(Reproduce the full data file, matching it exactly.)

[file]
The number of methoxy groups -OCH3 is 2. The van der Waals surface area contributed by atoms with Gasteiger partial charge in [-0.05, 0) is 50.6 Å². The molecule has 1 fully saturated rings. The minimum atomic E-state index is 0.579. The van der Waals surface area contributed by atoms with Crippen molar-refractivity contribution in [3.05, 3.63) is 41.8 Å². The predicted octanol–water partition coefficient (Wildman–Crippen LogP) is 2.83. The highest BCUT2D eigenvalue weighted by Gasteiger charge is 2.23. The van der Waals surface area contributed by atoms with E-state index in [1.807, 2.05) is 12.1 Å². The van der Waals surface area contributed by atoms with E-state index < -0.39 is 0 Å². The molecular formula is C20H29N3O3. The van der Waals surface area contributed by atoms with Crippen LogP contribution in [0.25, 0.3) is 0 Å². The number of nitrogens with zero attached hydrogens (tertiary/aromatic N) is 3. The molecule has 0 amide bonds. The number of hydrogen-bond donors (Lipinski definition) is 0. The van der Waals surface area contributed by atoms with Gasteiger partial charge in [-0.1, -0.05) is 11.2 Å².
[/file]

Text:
The number of methoxy groups -OCH3 is 2. The van der Waals surface area contributed by atoms with Gasteiger partial charge in [-0.05, 0) is 50.6 Å². The molecule has 1 fully saturated rings. The minimum atomic E-state index is 0.579. The van der Waals surface area contributed by atoms with Crippen molar-refractivity contribution in [3.05, 3.63) is 41.8 Å². The predicted octanol–water partition coefficient (Wildman–Crippen LogP) is 2.83. The highest BCUT2D eigenvalue weighted by Gasteiger charge is 2.23. The van der Waals surface area contributed by atoms with E-state index in [1.807, 2.05) is 12.1 Å². The van der Waals surface area contributed by atoms with E-state index < -0.39 is 0 Å². The molecular formula is C20H29N3O3. The van der Waals surface area contributed by atoms with Crippen LogP contribution in [0.25, 0.3) is 0 Å². The number of nitrogens with zero attached hydrogens (tertiary/aromatic N) is 3. The molecule has 0 amide bonds. The number of hydrogen-bond donors (Lipinski definition) is 0. The van der Waals surface area contributed by atoms with Gasteiger partial charge in [-0.1, -0.05) is 11.2 Å².